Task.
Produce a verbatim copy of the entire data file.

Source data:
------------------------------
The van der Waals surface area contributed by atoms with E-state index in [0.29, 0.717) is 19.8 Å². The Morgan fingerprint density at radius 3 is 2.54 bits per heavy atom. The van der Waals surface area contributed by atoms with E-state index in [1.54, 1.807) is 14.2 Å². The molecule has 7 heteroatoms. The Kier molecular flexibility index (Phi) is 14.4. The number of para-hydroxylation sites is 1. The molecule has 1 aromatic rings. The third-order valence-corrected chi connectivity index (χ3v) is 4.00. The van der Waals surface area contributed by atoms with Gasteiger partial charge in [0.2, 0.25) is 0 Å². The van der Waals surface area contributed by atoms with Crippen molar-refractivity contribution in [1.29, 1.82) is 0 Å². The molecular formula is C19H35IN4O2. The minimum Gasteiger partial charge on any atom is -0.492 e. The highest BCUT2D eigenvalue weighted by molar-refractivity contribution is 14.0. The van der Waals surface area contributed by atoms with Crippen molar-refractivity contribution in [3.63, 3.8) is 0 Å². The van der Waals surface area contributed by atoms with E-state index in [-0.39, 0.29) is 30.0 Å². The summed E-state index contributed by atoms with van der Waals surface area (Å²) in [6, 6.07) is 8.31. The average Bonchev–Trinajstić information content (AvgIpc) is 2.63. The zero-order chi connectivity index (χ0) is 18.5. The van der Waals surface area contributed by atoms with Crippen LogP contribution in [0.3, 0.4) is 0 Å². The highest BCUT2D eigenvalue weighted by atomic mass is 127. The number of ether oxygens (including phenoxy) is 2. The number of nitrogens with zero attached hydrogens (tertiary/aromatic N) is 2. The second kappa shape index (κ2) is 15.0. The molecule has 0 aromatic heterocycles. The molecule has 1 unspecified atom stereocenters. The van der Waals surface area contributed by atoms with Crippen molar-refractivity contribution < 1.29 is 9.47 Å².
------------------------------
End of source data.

The van der Waals surface area contributed by atoms with E-state index in [0.29, 0.717) is 19.8 Å². The Morgan fingerprint density at radius 3 is 2.54 bits per heavy atom. The van der Waals surface area contributed by atoms with E-state index in [1.54, 1.807) is 14.2 Å². The molecule has 7 heteroatoms. The Kier molecular flexibility index (Phi) is 14.4. The number of para-hydroxylation sites is 1. The molecule has 1 aromatic rings. The third-order valence-corrected chi connectivity index (χ3v) is 4.00. The van der Waals surface area contributed by atoms with Gasteiger partial charge in [0.2, 0.25) is 0 Å². The van der Waals surface area contributed by atoms with Crippen molar-refractivity contribution in [1.29, 1.82) is 0 Å². The molecular formula is C19H35IN4O2. The minimum Gasteiger partial charge on any atom is -0.492 e. The highest BCUT2D eigenvalue weighted by molar-refractivity contribution is 14.0. The van der Waals surface area contributed by atoms with Crippen molar-refractivity contribution in [3.63, 3.8) is 0 Å². The van der Waals surface area contributed by atoms with E-state index in [-0.39, 0.29) is 30.0 Å². The summed E-state index contributed by atoms with van der Waals surface area (Å²) in [6, 6.07) is 8.31. The average Bonchev–Trinajstić information content (AvgIpc) is 2.63. The zero-order chi connectivity index (χ0) is 18.5. The van der Waals surface area contributed by atoms with Crippen LogP contribution in [0.3, 0.4) is 0 Å². The highest BCUT2D eigenvalue weighted by atomic mass is 127. The number of ether oxygens (including phenoxy) is 2. The number of nitrogens with zero attached hydrogens (tertiary/aromatic N) is 2. The second kappa shape index (κ2) is 15.0. The molecule has 0 aromatic heterocycles. The molecule has 1 unspecified atom stereocenters. The van der Waals surface area contributed by atoms with Crippen molar-refractivity contribution < 1.29 is 9.47 Å².